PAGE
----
With Windows 10 KB4592438 cumulative update, Microsoft has delivered a fix for a highly frustrating ‘Blue Screen of Death’ bug that has been crashing PCs with Intel NVMe SSDs drives since May. Unfortunately, the update comes with multiple issues, according to user reports on the forums.

Like the November 2020 updates, Windows 10 KB4592438 for version 2004 and version 20H2 also appears to be problematic in terms of installation for some users. In addition to the installation problem, users are reporting a couple of other bugs as well including an issue where spikes in CPU and memory usage are observed.

Note that users have also encountered these issues when applying Windows 10 KB4592449 for version 1909 and 1903.

KB4592438 fails to install

The primary issue again appears to be an installation problem where Windows 10 will try to download the update in the loop and the process will fail with generic error messages, such as 0x8007000d, 0x800f0922, etc.

For example, one error message states that “some update files are missing or have problems. We’ll try to download the update again later. Error code: (0x8007000d)”.

If you are one of those affected by the installation failure problem, your best bet may simply be to use the Media Creation Tool for an in-place upgrade. Or you can also pause the update temporarily.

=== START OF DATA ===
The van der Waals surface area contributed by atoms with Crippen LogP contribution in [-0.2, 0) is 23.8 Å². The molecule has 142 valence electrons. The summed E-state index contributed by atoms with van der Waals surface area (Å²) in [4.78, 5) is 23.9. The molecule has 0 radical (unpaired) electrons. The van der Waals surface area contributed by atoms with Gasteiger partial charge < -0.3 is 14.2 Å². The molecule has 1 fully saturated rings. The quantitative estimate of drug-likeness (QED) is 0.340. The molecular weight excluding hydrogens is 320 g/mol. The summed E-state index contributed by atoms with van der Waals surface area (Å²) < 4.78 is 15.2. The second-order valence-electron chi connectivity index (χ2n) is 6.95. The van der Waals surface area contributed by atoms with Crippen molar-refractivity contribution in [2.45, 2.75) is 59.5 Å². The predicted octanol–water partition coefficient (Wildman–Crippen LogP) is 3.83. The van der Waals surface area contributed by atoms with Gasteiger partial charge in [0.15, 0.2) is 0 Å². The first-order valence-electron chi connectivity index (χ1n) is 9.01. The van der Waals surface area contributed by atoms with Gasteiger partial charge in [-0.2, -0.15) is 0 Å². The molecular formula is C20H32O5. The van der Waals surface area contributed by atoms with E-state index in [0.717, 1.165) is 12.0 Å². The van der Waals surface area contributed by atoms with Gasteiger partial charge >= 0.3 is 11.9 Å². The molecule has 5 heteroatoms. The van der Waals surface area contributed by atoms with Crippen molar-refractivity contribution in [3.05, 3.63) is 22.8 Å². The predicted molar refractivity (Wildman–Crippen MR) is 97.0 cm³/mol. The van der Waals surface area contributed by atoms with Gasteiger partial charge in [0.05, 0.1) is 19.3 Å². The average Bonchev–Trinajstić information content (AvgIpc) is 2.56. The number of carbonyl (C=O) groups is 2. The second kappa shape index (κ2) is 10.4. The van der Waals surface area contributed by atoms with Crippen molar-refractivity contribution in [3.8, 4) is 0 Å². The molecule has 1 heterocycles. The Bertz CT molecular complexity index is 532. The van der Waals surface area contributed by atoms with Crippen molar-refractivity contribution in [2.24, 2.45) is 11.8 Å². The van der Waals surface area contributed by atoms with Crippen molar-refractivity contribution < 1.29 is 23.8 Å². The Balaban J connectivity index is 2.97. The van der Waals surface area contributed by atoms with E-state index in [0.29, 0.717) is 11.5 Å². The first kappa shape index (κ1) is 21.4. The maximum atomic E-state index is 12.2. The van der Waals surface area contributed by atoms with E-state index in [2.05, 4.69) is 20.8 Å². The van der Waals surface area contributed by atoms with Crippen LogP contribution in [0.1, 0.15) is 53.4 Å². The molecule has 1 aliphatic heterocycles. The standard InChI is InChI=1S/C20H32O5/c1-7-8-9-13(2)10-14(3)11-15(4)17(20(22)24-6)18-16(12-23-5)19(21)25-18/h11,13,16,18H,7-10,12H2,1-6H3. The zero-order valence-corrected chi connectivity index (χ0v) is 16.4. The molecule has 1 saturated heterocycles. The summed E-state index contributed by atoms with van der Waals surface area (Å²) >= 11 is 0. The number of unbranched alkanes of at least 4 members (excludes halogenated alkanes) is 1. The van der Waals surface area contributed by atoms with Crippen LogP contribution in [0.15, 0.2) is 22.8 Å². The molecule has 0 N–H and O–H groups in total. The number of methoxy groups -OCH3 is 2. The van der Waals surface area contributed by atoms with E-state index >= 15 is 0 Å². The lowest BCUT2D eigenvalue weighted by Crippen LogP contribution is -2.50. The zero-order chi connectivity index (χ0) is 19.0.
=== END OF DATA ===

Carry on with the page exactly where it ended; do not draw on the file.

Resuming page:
Performance issues

On Reddit and Microsoft answers forum, users are reporting that Windows 10 December 2020 cumulative update is causing lags when opening and closing programs.

Others have also noted that the update has caused a massive spike in resources usage (CPU and RAM).

“I am getting some weird spiking CPU usage after my update. Like shooting up to 100% up and down with just a browser open,” a user noted in a post on Reddit.

“Certain windows applications such as Task Manager, Disk Management and Windows Defender Firewall with Advanced Security lag severely when the window is moved by dragging it around the screen. CPU usage goes up to around 25-30% on one core,” another user highlighted the same problem in the Feedback Hub.

There are a couple of other bugs which have been reported, including Blue Screen of Death errors. Likewise, some AMD users have reported that they’re getting ‘Application error’ when launching programs like Command Prompt.

Some users have also reached out to us with complaints of Blue Screen error, Bluetooth and other problems after December patches.

If you are one of those hit by the latest Windows 10 update failure, there’s no known solution or workaround, but you can always uninstall the update and hit on the pause button.

The post Windows 10 KB4592438: Watch out for these issues in the latest update appeared first on Windows Latest

Windows 10 KB4586781 fails to install and causes other bugs

Windows 10 KB4586781, which was released in the second week of November, appears to be a fairly stable release when compared to older updates but it’s also plagued with installation issues.